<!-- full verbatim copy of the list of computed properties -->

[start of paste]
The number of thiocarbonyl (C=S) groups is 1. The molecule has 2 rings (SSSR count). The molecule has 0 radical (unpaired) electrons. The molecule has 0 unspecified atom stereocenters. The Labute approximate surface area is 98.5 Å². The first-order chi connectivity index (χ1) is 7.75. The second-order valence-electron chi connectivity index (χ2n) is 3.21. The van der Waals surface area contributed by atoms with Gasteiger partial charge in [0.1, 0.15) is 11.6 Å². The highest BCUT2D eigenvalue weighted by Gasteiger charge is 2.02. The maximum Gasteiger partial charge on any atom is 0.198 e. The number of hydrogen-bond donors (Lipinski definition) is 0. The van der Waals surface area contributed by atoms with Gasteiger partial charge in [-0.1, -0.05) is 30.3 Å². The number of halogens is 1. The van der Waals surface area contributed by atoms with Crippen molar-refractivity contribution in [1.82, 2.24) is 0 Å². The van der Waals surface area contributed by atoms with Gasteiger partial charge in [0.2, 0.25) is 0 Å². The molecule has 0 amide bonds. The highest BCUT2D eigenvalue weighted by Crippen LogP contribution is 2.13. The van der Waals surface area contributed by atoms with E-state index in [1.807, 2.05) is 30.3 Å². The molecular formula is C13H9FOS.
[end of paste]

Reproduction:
The number of thiocarbonyl (C=S) groups is 1. The molecule has 2 rings (SSSR count). The molecule has 0 radical (unpaired) electrons. The molecule has 0 unspecified atom stereocenters. The Labute approximate surface area is 98.5 Å². The first-order chi connectivity index (χ1) is 7.75. The second-order valence-electron chi connectivity index (χ2n) is 3.21. The van der Waals surface area contributed by atoms with Gasteiger partial charge in [0.1, 0.15) is 11.6 Å². The highest BCUT2D eigenvalue weighted by Gasteiger charge is 2.02. The maximum Gasteiger partial charge on any atom is 0.198 e. The number of hydrogen-bond donors (Lipinski definition) is 0. The van der Waals surface area contributed by atoms with Gasteiger partial charge in [-0.1, -0.05) is 30.3 Å². The number of halogens is 1. The van der Waals surface area contributed by atoms with Crippen molar-refractivity contribution in [1.82, 2.24) is 0 Å². The van der Waals surface area contributed by atoms with Gasteiger partial charge in [0.2, 0.25) is 0 Å². The molecule has 0 amide bonds. The highest BCUT2D eigenvalue weighted by Crippen LogP contribution is 2.13. The van der Waals surface area contributed by atoms with E-state index in [1.807, 2.05) is 30.3 Å². The molecular formula is C13H9FOS.